Shouting at Hill-Hope Elementary is typically against the rules. Unless, that is, it happens to be University T-shirt Day and the students are at a school-wide rally, chanting the words “I am college bound!” at the top of their young lungs – all at Principal Cassandra Ashley’s request. University T-shirt day is part of the school’s University Week program, designed to expose students to the little-known (or even imagined) world of higher education.
“I was the first in my family to go to college,” Dr. Ashley recalls. “I want the children to know if they work really hard, the dream of college can be theirs. College can change their life as it changed mine.”
“Each school is special in its own way,” says Hill-Hope teacher and Morehouse graduate Jaron Trimble. Along with several of his Hill-Hope peers, Trimble stood in front of the rapt students and shared his favorite college memories, trying to impress upon them the importance of starting to work towards that college goal now. “I’m hoping to plant the seed that helps them see the relationship between now and eight years from now,” Trimble added. “That seed requires continual cultivation.”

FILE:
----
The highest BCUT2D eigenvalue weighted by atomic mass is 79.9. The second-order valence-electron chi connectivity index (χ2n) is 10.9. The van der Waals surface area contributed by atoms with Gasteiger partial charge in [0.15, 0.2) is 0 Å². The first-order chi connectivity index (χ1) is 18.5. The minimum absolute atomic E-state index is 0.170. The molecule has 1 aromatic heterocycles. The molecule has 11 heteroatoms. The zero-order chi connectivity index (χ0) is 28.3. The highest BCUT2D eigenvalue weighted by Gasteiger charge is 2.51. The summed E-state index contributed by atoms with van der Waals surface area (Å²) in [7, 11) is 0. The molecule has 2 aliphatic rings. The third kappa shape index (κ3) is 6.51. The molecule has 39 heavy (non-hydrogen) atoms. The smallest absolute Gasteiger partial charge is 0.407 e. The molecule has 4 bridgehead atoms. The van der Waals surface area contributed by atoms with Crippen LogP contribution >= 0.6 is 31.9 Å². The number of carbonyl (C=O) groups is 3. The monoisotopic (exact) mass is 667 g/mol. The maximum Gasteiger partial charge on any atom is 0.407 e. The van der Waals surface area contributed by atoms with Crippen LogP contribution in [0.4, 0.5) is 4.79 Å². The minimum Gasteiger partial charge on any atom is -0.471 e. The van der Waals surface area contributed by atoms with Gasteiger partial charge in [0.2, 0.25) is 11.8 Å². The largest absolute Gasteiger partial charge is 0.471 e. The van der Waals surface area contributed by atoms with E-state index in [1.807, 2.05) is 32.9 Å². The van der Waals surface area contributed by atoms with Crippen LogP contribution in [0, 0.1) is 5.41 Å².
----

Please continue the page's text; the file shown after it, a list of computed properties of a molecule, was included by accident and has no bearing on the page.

Fifth-graders also shared their experiences from recent tours at college campuses such as Georgia State University, Georgia Institute of Technology, Spellman College and Emory University. Hill-Hope corporate partner Heery International arranged for Emory’s inclusion on the students’ itinerary. “Even though it’s only 10 minutes away, Emory is like another world for most of these students,” says Heery Vice-President Martha Pacini. “What few people realize is that they give two scholarships each year to Atlanta Public Schools graduates. There’s no reason those scholarships couldn’t go to Hill-Hope alumni.”
Beyond arranging the Emory tour, Heery kicked the rally excitement up a notch by coordinating a T-shirt round-up from colleges and universities across the country. Students proudly wore their shirts, which hailed from diverse institutions such as nearby Spelman College and far-off University of Alaska Southeast.
“A significant portion of our work as architects and engineers comes from colleges and universities across the country,” Pacini says. “When Dr. Ashley shared her vision for University Week, my vision for Heery’s contribution was to make sure each student had a college shirt of their own. We called on our higher education clients, worked with organizations such as the National Association of College and University Business Officers, Thompson Hospitality and Follett Higher Education Group, and spoke with employees, asking them to donate shirts and help excite these children about the world of possibilities that exist out there.”
“Up until now, we’ve had the children researching institutions attended by our teachers,” Dr. Ashley notes. “To be able to expose them to such a wealth of colleges and universities from across the country, some of which I’d never heard, went beyond my wildest dreams.”